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Rust Belt Boy: Stories of an American Childhood

4.04  ·  Rating details ·  53 Ratings  ·  13 Reviews
These stories are specific to one legendary riverfront plateau and one boy s journey, but are emblematic of immigrant life and blue-collar aspirations during the heyday of American industry and its crash, foreshadowing one of the largest internal migrations in U.S. history.
Approximately six million baby boomers, like the narrator, fled the Rust Belt. Another six million r
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Paperback, 224 pages
Published May 3rd 2016 by Bauhan Pub
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Kathleen
Jul 08, 2016 rated it it was amazing
What a winner! Paul has written a memoir that explains this region in Pennsylvania as much as filling in the intriguing personal details of his life. I was there with the family at McDonald's on payday, fighting for a spot in the crowded (5 children!) station wagon to eat the coveted cheeseburger and shake. Paul's family were Catholics, and the Church was woven well into the fabric of this story. I really liked the positive effect that Paul's dad had on the family. A great read and would spark s ...more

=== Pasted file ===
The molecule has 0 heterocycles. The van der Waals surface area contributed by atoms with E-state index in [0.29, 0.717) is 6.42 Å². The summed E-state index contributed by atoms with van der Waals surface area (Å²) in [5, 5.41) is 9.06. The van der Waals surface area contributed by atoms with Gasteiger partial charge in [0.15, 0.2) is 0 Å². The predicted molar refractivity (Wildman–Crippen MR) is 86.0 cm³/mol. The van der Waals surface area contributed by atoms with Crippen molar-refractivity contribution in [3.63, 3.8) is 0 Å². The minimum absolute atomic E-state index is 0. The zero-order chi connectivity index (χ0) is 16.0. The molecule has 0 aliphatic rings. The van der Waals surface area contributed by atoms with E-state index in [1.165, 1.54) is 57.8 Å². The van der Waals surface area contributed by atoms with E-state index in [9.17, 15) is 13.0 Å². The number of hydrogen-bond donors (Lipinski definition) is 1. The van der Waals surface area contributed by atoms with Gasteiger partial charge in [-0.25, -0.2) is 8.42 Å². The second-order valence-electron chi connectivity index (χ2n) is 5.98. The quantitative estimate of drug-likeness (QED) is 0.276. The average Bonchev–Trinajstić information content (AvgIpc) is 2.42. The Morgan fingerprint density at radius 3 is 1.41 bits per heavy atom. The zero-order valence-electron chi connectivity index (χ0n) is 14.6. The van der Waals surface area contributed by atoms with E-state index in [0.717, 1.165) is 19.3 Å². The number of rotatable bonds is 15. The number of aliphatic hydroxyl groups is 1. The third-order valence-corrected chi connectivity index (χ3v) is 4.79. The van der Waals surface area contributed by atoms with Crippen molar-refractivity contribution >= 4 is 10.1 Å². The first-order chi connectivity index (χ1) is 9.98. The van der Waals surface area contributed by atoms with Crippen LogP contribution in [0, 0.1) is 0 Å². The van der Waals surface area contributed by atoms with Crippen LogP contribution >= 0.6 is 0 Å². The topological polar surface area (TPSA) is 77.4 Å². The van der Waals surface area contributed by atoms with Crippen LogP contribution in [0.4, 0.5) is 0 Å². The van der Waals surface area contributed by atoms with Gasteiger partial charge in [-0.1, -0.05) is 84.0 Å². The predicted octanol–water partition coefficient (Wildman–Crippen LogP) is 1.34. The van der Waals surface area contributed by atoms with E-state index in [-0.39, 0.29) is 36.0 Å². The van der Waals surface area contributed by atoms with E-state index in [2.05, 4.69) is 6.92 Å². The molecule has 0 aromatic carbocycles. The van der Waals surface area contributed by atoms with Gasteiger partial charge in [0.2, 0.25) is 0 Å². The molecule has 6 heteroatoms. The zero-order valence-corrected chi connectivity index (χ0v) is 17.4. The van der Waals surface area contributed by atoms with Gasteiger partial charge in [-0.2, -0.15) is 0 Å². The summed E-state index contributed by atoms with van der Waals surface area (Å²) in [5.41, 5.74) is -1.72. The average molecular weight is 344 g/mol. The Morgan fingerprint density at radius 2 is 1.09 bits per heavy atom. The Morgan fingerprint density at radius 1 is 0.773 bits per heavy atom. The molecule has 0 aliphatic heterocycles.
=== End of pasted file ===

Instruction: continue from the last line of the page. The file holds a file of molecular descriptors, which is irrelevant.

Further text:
Peter Biello
Jul 21, 2016 rated it it was amazing
The sense of place Hertneky creates here is strong and the history as he tells it is rich. Here's my conversation with Hertneky on NHPR: http://nhpr.org/post/bookshelf-look-l...
Jeffrey Reynolds
May 25, 2016 rated it it was amazing
Hertneky has written a story that is uniquely his own, but that will resonate with anyone who lived in the industrial regions of the country. Although my own experience growing up in another small town in the surrounds of Pittsburgh - which was built around steel, coal and glass - varies in many ways from Paul's, the core of life he describes in the shadow of heavy industry is a shared memory. This is a bittersweet trip through the halcyon days of a once powerful manufacturing empire, until its ...more
Jennifer
Oct 28, 2016 rated it really liked it
good read, especially if you're from the 'Burgh (and particularly if you spent any of your youth in Ambridge & Beaver County). sometimes the sentences were a bit long and cumbersome, and I surely could have done without all the waxing poetic about college sex (pardon me, 'lovemaking' ::barf::), but I enjoyed the book. hertneky really captured the experiences of growing up in a mill town, with working class parents. all the mentions of butter & onions warmed this Ukrainian yinzer's heart.
Howard Mansfield
May 08, 2016 rated it really liked it
Paul Hertneky’s hometown, Ambridge, Pa., contained multitudes: big steel works with Bessemer furnaces firing right on a main street, immigrant workers, labor strife, and a forgotten past that includes George Washington and a wildly successful utopia. In this affectionate memoir, Hertneky delivers Ambridge’s heart and soul, and proves that the discovery of America is never ending.
Joyce Derenas
Jun 04, 2017 rated it it was amazing
I had the pleasure of hearing you read at the Seven Bridge Writers Collaborative in Lancaster, MA and bought your new book. Oh how I loved it.

Shall I tell you what I loved:

the way it smelled, sometimes pungent enough to make my filling hurt. (page 25)